A tipping point has been reached over the past few years where reforming is no longer noteworthy, it’s standard. From that favourite indie band you saw at fresher’s week, to era defining stadium acts, it seems everyone is cashing in on the reunion tour cheque.
Whatever the reasoning behind the milking of the cash cow, reunions are often confined to the live arena; everyone can get their hit and head home happy. It’s interesting then that over the coming weeks we can expect to hear the first Ben Folds album in 13 years, the first Beth Orton in six years and then, allegedly, a new record from the Happy Mondays. Whilst this isn’t the most directly comparable list of acts, it’s fair to say that in all instances concerns would be justified: the fact is that new material following a hiatus instils a justified fear. And so the announcement of the first The Blues Explosion (the definite article is back) record in eight years was understandably met with a raised eyebrow.
To his credit, Jon Spencer made efforts to tackle any potential concerns head on, describing the record as ‘almost like another first album’, and whilst this is likely to allude to starting again on firm foundations rather than attempting a facsimile of past Orange-tinted glories, Meat and Bone does represent a journey into the band’s past rather than a play for the future. Spencer is back behind the producer’s desk, genre splicing guest appearances are off the table, and the raw and unchained sound is very much to the fore.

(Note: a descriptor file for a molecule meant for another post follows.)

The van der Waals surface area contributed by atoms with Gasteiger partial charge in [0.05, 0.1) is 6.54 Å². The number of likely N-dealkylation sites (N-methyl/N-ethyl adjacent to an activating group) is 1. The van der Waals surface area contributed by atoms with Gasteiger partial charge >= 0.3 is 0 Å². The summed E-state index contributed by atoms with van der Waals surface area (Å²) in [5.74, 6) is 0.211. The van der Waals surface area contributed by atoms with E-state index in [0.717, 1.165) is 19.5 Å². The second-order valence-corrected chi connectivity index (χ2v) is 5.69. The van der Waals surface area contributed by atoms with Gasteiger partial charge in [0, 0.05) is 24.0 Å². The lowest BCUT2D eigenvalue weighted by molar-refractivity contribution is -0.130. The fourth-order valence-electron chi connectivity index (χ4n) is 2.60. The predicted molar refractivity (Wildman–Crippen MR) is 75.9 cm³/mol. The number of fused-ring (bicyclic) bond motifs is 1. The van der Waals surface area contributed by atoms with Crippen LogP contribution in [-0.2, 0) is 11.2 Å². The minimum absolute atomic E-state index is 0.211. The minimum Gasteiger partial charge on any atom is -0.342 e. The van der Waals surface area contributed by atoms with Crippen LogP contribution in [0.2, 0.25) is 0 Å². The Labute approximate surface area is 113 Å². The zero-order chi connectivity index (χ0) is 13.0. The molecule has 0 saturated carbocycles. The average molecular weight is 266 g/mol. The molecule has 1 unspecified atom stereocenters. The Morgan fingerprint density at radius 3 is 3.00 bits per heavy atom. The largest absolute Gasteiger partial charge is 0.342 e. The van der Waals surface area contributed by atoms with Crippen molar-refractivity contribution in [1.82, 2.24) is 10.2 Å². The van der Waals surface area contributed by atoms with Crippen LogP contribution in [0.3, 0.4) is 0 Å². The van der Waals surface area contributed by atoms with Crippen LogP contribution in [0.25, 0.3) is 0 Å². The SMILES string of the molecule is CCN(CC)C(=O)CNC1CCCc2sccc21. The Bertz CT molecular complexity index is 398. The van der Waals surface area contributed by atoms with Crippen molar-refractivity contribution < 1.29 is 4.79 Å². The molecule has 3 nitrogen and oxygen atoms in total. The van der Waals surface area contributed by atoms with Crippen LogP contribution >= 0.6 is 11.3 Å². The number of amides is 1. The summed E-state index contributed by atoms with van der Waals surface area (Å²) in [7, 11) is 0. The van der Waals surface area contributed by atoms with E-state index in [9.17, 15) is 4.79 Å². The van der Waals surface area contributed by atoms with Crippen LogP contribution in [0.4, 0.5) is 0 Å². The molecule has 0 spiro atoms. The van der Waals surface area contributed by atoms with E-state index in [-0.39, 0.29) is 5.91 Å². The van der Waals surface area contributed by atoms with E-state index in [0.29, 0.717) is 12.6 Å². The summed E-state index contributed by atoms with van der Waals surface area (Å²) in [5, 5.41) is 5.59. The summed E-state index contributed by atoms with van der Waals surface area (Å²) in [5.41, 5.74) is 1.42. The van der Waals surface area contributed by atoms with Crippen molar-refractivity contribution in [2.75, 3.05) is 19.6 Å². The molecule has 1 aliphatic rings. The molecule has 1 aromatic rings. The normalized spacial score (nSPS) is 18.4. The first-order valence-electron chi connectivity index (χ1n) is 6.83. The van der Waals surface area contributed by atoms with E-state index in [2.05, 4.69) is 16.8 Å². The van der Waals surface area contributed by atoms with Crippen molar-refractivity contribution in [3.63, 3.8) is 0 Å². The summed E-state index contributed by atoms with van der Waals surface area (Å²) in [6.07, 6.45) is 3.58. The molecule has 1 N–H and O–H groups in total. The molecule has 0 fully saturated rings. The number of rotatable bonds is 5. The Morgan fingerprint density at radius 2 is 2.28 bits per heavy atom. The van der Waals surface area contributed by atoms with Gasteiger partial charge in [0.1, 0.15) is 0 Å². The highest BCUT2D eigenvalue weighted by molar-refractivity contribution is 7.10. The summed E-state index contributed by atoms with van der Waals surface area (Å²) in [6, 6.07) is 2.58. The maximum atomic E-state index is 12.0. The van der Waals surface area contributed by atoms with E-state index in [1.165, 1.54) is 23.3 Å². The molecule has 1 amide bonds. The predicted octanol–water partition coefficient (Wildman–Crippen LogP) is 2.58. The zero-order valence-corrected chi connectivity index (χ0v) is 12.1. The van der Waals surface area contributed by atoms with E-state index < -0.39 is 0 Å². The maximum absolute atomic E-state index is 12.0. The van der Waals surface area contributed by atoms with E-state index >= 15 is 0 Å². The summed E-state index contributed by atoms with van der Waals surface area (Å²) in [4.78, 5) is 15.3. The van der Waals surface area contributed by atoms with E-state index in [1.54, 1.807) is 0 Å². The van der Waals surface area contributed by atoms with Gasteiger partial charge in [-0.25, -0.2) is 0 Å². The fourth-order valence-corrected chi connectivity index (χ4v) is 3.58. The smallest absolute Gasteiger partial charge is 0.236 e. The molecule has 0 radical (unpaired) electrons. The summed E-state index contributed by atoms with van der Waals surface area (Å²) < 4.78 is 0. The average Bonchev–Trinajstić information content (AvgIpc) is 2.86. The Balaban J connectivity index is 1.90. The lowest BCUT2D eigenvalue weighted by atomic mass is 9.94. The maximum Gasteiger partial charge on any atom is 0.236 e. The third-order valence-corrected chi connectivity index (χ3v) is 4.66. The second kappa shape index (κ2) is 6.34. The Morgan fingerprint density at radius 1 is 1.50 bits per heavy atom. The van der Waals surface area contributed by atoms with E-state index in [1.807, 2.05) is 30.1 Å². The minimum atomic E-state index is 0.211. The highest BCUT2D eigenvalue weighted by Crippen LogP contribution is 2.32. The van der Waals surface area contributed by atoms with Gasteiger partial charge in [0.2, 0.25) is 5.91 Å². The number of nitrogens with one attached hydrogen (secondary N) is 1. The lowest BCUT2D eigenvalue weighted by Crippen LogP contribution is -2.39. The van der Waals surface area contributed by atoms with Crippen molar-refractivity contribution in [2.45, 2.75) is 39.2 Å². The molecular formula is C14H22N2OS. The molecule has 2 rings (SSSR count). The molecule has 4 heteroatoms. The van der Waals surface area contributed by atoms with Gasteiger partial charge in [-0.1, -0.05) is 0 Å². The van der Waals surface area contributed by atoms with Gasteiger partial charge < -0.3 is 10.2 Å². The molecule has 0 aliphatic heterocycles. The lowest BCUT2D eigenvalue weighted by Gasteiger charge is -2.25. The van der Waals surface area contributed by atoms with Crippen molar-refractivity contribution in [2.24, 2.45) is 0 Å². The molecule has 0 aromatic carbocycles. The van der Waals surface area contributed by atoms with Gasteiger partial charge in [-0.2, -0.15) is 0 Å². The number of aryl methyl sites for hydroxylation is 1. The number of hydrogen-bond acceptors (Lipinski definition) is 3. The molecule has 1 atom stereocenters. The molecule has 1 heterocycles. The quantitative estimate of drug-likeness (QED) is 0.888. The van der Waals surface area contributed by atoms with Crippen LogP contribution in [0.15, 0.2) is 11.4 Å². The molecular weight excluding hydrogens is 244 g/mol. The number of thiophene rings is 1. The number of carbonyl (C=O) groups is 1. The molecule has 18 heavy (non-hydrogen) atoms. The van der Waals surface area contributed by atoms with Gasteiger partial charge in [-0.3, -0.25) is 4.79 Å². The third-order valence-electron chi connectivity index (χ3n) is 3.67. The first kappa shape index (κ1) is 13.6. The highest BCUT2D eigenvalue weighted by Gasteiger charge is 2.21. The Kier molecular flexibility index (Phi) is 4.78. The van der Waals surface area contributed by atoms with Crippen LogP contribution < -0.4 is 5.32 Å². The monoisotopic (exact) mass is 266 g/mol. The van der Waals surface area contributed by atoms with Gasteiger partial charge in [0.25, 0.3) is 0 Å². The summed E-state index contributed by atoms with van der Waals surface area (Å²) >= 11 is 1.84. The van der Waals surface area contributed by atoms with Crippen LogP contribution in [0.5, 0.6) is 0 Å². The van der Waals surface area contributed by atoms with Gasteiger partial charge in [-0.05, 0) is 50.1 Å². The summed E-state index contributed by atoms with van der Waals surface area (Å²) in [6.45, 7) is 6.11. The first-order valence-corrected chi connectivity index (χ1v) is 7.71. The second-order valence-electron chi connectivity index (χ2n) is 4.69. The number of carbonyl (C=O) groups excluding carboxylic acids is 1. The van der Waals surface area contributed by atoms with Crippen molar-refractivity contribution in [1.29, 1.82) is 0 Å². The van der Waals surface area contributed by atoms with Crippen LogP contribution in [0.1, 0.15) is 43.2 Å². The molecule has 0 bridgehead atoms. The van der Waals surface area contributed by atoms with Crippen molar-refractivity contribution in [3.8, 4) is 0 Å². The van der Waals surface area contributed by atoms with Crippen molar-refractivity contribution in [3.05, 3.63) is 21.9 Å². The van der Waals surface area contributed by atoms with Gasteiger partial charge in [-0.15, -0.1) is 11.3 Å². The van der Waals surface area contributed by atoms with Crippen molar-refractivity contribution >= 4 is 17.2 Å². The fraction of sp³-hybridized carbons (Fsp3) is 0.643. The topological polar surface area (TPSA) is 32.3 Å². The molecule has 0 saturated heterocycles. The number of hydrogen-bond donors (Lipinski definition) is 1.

The benefits of this approach are clear from the off; ‘Black Mold’ starts the record like a punch to the face as thunderous riffs and pounded drums are met with Spencer’s zealous snarl. It’s a call to action, a challenge to any potential pretenders and two fingers to their more mainstream counterparts riding high in the charts. Unfortunately, cracks appear quickly once this initial excitement wears off; while the old hallmarks are there, it becomes apparent that the rougher, more experimental edges that made The Blues Explosion so compelling have had some sanding. Only after six tracks is there a sense of variation from a recipe that, while still unconventional in the broader sense, ends up coming across as slightly tired, with tunes padded out rather than blazing their own path. Real variation only comes as late in the day as ‘Unclear’, a slowed-down blues with Spencer wailing a stream of consciousness. It’s telling that even album closer ‘Zimgar’ peters out rather than finishing with a bang, as a slow jam dissolves into feedback.
That’s not to say there isn’t a lot on offer that will please Blues Explosion fans – Spencer howls like a soothsayer, heavy-duty riffs are rolled out and traditional structures are ignored in favour of a more immersive experience – but against such a strong back catalogue, Meat and Bone looks set to go down as an addendum rather than a milestone.
The one caveat to all this is that a number of the tunes on offer here may well make sense live; the Blues Explosion are by all accounts still a force of nature on stage. Whilst Spencer temporarily questions the long term viability of his commitment on ‘Bottle Baby’ “Standing up here at the podium holding this fabulous statuette / I feel like a God but I still got a problem paying the rent”, he quickly revises his position, selling us blues ‘straight from the heart’, something often better sold in person, and something Meat and Bone can lay legitimate claim to being.
6James Atherton's Score